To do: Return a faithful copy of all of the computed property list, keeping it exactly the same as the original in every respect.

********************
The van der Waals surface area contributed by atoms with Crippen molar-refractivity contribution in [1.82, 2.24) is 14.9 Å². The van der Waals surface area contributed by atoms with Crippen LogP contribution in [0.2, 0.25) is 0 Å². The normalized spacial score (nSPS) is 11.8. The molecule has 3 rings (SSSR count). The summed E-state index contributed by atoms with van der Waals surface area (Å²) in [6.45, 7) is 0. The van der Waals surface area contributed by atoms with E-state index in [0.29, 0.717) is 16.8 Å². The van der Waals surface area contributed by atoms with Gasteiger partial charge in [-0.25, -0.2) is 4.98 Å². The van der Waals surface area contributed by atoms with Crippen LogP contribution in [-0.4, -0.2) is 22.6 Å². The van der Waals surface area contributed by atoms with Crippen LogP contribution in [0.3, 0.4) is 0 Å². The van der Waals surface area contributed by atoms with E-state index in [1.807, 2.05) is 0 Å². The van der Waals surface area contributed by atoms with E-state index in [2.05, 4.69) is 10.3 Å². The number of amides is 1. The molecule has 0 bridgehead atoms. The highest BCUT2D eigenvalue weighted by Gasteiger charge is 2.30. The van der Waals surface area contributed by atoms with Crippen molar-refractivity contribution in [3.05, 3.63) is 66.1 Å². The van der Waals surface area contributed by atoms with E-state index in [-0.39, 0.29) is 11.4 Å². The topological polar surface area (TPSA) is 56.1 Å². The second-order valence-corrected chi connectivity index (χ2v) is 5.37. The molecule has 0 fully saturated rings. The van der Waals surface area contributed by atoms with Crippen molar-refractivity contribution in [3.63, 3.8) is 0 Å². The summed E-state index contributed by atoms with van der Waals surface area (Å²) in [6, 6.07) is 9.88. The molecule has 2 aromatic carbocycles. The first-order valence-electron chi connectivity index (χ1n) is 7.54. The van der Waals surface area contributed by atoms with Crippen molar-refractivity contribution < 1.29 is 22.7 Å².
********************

The van der Waals surface area contributed by atoms with Crippen molar-refractivity contribution in [1.82, 2.24) is 14.9 Å². The van der Waals surface area contributed by atoms with Crippen LogP contribution in [0.2, 0.25) is 0 Å². The normalized spacial score (nSPS) is 11.8. The molecule has 3 rings (SSSR count). The summed E-state index contributed by atoms with van der Waals surface area (Å²) in [6.45, 7) is 0. The van der Waals surface area contributed by atoms with E-state index in [0.29, 0.717) is 16.8 Å². The van der Waals surface area contributed by atoms with Gasteiger partial charge in [-0.25, -0.2) is 4.98 Å². The van der Waals surface area contributed by atoms with Crippen LogP contribution in [-0.4, -0.2) is 22.6 Å². The van der Waals surface area contributed by atoms with Crippen LogP contribution in [0.3, 0.4) is 0 Å². The van der Waals surface area contributed by atoms with E-state index in [1.807, 2.05) is 0 Å². The van der Waals surface area contributed by atoms with E-state index in [2.05, 4.69) is 10.3 Å². The number of amides is 1. The molecule has 0 bridgehead atoms. The highest BCUT2D eigenvalue weighted by Gasteiger charge is 2.30. The van der Waals surface area contributed by atoms with Crippen molar-refractivity contribution in [3.05, 3.63) is 66.1 Å². The van der Waals surface area contributed by atoms with E-state index in [-0.39, 0.29) is 11.4 Å². The topological polar surface area (TPSA) is 56.1 Å². The second-order valence-corrected chi connectivity index (χ2v) is 5.37. The molecule has 0 fully saturated rings. The van der Waals surface area contributed by atoms with Crippen molar-refractivity contribution in [3.63, 3.8) is 0 Å². The summed E-state index contributed by atoms with van der Waals surface area (Å²) in [6, 6.07) is 9.88. The molecule has 2 aromatic carbocycles. The first-order valence-electron chi connectivity index (χ1n) is 7.54. The van der Waals surface area contributed by atoms with Crippen molar-refractivity contribution < 1.29 is 22.7 Å².